Parotid Salivary Gland surgery and it's effects...

Discussion in 'Trumpet Discussion' started by Thunderchicken, May 8, 2012.

  1. Thunderchicken

    Thunderchicken New Friend

    Jan 14, 2005
    Rosemount, MN

    I am a long time "lurker" here, a "hack" who enjoys playing in church on Sundays, and have done a "search" with no luck. So much for introductions...

    Having an almond sized benign tumor on my left parotid gland, I am scheduled to have it removed surgically on May 31. The Ear, Nose, and Throat surgeon has been very forthright regarding the complexity of the procedure due to facial nerves and muscles in the vicinity, but has never dealt with nor been asked about how this may effect trumpet playing? Any ideas or experience in this group?

    Thanks in advance for your expertise...

    Jon Paschka
  2. krmanning

    krmanning Pianissimo User

    Apr 18, 2009
    Fayetteville, NC
    I do not think anyone will know this until after your surgery. The question is whether the facial nerve will be damaged, and if so to what extent. I have seen most people come through surgery like this with no problems, and except for the scar you can't even tell they had anything done. Some people have some temporary issues that resolve in a few weeks as the nerves heal. And unfortunately, some have permanent nerve damage that would probably be the end of trumpet playing.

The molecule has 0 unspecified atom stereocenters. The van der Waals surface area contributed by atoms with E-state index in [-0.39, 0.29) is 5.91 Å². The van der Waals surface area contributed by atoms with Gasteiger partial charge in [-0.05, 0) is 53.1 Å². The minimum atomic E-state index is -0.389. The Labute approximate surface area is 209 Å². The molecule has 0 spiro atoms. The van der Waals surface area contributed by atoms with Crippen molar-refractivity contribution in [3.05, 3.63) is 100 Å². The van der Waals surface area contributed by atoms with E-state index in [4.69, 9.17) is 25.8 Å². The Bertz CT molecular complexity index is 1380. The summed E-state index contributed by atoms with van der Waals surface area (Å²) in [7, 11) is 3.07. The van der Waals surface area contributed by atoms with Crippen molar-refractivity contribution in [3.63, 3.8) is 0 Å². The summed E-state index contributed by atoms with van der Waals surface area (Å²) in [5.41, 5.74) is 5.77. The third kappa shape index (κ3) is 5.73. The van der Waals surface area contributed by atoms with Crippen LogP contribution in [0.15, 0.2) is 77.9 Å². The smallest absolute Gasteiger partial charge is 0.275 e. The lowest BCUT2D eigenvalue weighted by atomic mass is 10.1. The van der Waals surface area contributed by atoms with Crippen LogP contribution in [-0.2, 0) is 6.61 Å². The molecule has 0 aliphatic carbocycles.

Good luck to you, and I'll keep my fingers crossed that all goes well.

    Doctor by day...trumpet player by night (and weekends)

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  3. Steve Hollahan

    Steve Hollahan Pianissimo User

    May 31, 2011
    Charlotte, NC
    Manypeople recover from surgery and continue playing. Check w/ your surgeon on follow up visits.
  4. edfitzvb

    edfitzvb Forte User

    Jun 10, 2008
    Woodlawn, VA
    If you should find that you have difficulties after surgery, don't give up. Continue to try for a long time. I had bell's palsy several years ago and had no control over the left side of my face. Even though I recovered, I could not play trumpet.... coundn't make a sound... for almost a year. Eventually I could make a sound again, and began to rebuild my chops. The point is, if you do experience difficulty, exercise determination with optimism that nerves will repair or regenerate given enough time. Best wishes for a problem-free recuperation.
  5. gmonady

    gmonady Utimate User

    Jan 28, 2011
    Dayton, Ohio
  6. BustedChops

    BustedChops Mezzo Forte User

    Oct 1, 2011
    Make lifestyle changes and try natural medicine first. You are under no threat from the tumor. It can likely be reduced to nothing with natural intervention. I'd give it 3-6 months before doing surgery.

    Best case scenario you reduce it to nothing...worst case scenario you go and get the non cancerous growth removed. Hopefully if you get surgery there will be no complications and you return to playing again. Doctors these days love to prescribe uncessary medicine.

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